Studies local environmental issues, new technologies, and the challenges faced by environmental managers. Issues discussed will vary with the semester. Prepares students for a thoughtful discussion of environmental issues.
Covers key issues in land use planning and how they affect the environment. Includes multiple use concepts, focused uses, zoning, mapping, and the political processes used in planning. Discusses the importance of strategic planning and public relations.
Introduces the management and conservation of natural resources. Discusses forestry, range management, wildlife management, and outdoor recreation. Provides the opportunity for students to learn how to create conservation and research plans that are common in the industry.
Provides the students with a water budget approach to understanding how surface water applies to all aspects of the hydrologic cycle, including interactions with the atmosphere and geosphere. Reviews how surface water resources are managed by analyzing flood frequencies, intensity-duration-frequency curves for rainfall/snowfall, estimation of gauged and ungauged stream locations, stream flow measurement techniques, analyzing consumptive use demands, watershed modeling, legal water rights, water contamination, and risk assessment in hydrologic design. Provides opportunities to investigate a specific problem, field site, and/or service learning project related to hydrology. Course fee of $21 applies.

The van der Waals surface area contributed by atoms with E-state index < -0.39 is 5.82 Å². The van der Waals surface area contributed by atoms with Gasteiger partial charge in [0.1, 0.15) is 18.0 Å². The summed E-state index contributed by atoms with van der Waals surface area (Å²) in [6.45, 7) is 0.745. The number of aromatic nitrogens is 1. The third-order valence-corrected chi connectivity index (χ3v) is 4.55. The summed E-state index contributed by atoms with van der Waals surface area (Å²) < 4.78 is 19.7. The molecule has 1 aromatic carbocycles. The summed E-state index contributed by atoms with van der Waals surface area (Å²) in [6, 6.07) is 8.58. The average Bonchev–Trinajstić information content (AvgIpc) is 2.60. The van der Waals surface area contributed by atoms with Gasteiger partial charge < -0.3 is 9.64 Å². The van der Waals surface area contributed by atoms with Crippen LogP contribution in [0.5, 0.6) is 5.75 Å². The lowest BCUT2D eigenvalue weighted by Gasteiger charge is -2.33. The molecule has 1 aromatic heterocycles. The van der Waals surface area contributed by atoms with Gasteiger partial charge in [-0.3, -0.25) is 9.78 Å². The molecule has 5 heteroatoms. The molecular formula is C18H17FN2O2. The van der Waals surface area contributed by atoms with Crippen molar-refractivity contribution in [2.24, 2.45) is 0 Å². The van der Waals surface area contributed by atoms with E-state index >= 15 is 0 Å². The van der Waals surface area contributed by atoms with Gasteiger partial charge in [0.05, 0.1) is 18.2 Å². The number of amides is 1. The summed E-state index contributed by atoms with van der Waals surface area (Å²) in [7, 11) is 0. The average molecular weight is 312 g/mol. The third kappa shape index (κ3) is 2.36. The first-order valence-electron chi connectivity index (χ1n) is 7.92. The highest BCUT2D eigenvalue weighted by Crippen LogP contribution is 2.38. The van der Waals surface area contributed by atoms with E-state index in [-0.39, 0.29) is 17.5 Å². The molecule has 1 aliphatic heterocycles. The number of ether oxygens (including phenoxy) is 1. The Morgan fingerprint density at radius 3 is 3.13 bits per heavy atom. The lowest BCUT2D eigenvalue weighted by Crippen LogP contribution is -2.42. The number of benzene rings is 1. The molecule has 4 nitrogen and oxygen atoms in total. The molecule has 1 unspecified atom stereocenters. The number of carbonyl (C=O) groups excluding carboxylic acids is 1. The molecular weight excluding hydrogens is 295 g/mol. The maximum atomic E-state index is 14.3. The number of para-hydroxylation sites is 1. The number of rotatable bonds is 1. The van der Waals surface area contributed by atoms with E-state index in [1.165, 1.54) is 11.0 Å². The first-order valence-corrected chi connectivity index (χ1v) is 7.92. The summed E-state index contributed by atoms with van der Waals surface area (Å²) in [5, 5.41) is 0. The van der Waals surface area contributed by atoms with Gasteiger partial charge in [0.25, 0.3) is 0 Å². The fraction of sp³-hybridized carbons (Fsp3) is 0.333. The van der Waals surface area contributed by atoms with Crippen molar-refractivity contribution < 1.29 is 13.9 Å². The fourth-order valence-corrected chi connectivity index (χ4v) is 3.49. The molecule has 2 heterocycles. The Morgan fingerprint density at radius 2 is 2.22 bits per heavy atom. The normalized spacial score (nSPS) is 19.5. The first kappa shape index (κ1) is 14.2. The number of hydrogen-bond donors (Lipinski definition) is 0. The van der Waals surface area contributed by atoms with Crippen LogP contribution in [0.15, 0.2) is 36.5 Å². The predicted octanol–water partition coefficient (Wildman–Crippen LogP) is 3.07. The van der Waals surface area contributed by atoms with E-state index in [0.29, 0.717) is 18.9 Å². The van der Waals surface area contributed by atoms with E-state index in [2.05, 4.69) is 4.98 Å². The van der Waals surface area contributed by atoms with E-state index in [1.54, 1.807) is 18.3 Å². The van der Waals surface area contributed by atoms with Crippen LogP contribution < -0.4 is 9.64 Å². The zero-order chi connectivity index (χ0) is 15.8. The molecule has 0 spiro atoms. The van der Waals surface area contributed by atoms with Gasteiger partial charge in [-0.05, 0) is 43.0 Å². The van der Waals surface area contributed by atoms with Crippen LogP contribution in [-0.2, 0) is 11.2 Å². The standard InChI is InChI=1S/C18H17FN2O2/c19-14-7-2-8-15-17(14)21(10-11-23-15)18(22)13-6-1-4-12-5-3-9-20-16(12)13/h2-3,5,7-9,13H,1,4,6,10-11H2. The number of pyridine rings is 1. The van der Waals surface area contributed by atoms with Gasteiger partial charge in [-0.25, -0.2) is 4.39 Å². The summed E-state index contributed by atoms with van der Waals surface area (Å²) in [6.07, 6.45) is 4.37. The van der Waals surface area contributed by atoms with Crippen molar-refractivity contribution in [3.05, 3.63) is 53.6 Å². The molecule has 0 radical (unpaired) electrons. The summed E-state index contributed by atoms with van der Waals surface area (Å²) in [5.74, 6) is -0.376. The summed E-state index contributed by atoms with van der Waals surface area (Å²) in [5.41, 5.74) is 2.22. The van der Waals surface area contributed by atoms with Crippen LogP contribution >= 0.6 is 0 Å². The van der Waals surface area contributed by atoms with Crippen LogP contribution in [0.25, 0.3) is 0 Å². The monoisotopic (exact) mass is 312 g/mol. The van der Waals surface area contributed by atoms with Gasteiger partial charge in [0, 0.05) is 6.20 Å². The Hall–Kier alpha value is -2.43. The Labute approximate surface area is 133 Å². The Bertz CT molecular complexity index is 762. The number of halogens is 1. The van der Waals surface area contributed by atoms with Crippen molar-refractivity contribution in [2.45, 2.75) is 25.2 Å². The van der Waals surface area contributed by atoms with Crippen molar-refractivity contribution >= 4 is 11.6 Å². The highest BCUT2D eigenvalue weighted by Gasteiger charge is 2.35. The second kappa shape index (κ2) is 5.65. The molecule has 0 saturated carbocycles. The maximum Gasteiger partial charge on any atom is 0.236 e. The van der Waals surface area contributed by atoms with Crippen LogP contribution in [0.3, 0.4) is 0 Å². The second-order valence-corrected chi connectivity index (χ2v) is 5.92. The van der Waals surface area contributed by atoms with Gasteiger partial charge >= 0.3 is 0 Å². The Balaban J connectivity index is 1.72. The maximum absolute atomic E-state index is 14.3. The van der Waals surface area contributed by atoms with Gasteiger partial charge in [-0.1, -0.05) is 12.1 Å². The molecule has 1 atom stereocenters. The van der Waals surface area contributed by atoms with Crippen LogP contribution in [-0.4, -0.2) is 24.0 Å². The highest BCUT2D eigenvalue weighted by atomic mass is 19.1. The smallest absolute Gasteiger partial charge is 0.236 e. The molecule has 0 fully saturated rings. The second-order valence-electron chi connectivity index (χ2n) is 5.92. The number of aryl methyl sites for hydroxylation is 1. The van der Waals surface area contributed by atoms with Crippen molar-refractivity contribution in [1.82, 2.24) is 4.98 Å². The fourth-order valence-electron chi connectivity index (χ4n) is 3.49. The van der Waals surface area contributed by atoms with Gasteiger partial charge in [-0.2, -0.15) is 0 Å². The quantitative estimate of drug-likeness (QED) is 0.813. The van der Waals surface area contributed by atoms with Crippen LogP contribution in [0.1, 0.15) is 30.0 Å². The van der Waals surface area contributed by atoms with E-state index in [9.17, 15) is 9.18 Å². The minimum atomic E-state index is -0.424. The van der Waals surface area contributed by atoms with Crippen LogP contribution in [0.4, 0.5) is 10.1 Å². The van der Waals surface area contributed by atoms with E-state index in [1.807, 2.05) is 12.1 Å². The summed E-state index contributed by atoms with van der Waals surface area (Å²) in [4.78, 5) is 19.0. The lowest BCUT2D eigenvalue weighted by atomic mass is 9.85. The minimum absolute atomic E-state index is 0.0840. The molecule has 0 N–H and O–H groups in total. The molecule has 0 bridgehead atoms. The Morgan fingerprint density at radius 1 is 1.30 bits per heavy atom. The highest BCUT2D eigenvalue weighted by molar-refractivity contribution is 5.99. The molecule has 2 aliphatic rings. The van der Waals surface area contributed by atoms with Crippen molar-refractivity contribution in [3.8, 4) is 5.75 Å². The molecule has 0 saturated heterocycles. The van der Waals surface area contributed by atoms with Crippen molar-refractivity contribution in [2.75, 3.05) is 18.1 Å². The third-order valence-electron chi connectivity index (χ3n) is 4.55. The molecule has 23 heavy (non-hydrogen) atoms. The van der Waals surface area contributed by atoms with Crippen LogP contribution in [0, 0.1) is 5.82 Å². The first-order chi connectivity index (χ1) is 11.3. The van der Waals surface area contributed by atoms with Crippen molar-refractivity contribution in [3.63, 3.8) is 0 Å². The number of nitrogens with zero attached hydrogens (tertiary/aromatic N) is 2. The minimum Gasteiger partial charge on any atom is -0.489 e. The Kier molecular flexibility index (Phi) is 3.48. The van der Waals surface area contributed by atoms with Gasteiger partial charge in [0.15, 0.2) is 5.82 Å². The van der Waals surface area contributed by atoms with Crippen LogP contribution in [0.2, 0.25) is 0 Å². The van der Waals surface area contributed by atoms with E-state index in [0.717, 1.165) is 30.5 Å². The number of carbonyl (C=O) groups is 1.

Covers the science of energy production and consumption. Quantitatively analyzes various methods of energy production, distribution, and end use in all sectors of our society, including transportation, residential living, and industry. Examines the impacts of our energy consumption on the environment and prospects for alternative energy sources. Is intended for science majors interested in energy use in society or in an energy related career, and for students in other majors who feel that a technical understanding of energy use will help them to understand and mitigate its impact in our society.
For upper-division students with an interest in environmental policy. Discusses the process by which policies are made and the factors that influence policy formation. Includes political factors, economics, international issues, public awareness and others.
Engages students in supervised geologic or environmental work in a professional setting. Requires approval by the Chair of the Department of Earth Science. Includes maintaining a journal of student experiences and preparing a paper summarizing their experience. A maximum of 3 credit hours may be counted toward graduation. May be graded Credit/No Credit.
Allows students to pursue undergraduate research projects. Includes instructor directed practical research. Students will prepare a report of their findings. May be repeated for a maximum of 6 credits toward graduation.